Meeting Bill Clinton is a highlight in a career full of them. Christian’s story unfolds as a massive journey, with no regrets. Cheers!
Advice? There’s always something that’s going to happen – that’s not right, every day, but you have to make sure that you know why you’re in it, and you have to know where you’re going with it.
“Collaboration underpins it all. Life is relationship based, the soul of any business”
“In this industry, 30% is really hard and 70% is fun, and the crazy thing is we spend more time kicking ourselves up the arse about the 30% than enjoying the 70%. Isn’t that nuts?”
“Hospitality is very pressured, with hard long hours, and it’s important that you have some sort of hobby or interest outside of your work that burns that stress, gives you an outlet and releases the pressure so you live to cook another day.”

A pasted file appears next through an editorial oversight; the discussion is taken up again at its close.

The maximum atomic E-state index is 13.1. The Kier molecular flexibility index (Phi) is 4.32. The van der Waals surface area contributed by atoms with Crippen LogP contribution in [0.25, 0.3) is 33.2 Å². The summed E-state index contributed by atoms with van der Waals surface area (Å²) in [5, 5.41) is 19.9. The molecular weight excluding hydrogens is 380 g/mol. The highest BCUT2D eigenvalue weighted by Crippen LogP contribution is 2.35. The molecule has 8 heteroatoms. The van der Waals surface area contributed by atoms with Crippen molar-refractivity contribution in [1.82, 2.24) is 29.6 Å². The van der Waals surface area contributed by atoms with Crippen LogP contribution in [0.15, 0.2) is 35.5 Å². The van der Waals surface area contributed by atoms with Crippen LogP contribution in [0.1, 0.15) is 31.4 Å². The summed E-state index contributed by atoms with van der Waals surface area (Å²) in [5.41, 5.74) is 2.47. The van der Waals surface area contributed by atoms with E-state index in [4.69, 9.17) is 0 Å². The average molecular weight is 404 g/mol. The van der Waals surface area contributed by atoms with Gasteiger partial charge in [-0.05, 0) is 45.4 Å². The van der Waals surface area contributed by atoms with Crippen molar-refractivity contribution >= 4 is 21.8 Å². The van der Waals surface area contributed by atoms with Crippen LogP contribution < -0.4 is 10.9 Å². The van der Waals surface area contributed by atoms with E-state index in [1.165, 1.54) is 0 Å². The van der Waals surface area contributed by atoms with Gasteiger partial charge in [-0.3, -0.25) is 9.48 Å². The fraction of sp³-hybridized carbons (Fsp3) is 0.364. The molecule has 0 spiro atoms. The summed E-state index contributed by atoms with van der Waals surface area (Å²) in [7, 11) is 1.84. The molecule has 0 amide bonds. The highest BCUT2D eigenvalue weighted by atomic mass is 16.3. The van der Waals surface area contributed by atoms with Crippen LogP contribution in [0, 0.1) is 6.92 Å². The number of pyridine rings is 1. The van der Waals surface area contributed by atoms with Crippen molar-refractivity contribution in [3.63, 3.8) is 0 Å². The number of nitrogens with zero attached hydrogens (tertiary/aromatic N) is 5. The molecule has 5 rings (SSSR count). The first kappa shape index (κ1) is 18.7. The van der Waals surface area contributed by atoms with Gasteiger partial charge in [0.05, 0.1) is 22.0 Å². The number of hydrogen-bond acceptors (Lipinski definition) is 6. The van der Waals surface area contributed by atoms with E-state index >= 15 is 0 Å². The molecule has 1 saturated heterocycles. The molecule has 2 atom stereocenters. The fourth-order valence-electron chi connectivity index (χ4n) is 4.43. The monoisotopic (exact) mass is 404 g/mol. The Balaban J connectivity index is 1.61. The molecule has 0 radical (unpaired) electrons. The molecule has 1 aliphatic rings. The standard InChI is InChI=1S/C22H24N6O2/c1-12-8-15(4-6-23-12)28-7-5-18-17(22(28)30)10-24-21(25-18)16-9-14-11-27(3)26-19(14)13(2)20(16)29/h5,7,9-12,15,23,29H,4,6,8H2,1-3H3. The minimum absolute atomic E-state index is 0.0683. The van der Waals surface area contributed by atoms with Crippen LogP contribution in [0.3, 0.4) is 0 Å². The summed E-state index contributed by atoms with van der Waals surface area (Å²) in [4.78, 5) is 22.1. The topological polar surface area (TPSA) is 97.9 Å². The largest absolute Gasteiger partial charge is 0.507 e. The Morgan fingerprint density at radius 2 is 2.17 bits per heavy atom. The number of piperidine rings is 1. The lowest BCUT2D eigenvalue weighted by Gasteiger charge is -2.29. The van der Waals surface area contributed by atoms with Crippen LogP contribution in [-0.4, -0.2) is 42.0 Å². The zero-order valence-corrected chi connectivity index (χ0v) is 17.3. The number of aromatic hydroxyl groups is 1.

“Probably by next year I’ll be phasing out of the private chef market and into the health and wellness in the corporate world. Funny how life pushes you into a direction, and then you suddenly go, “Oh yeah! Something from 8 years ago set me up on this path!”
Mis en place? Means so much more to Jeff than the preparation in the kitchen. It starts inside the head, and oscillates out in every sphere of your life. Take note:
In spite of big physical challenges now, Bret Hanson is still in there, swinging for a better deal for chefs, and a better training ground for apprentices. You have to love that.
Vocational education is a subject dear to her, and no doubt Kirsten has seen many students benefit from her long and extensive experience and passion for passing on the skills and wisdom.
Even with the debilitating Crohn’s Disease and 40 hospital visits, Ross finds time to work, mentor, and play a big part in a new organisation called Technical Chef, aimed at raising the standards and standing of chefs around Australia. One word: wow!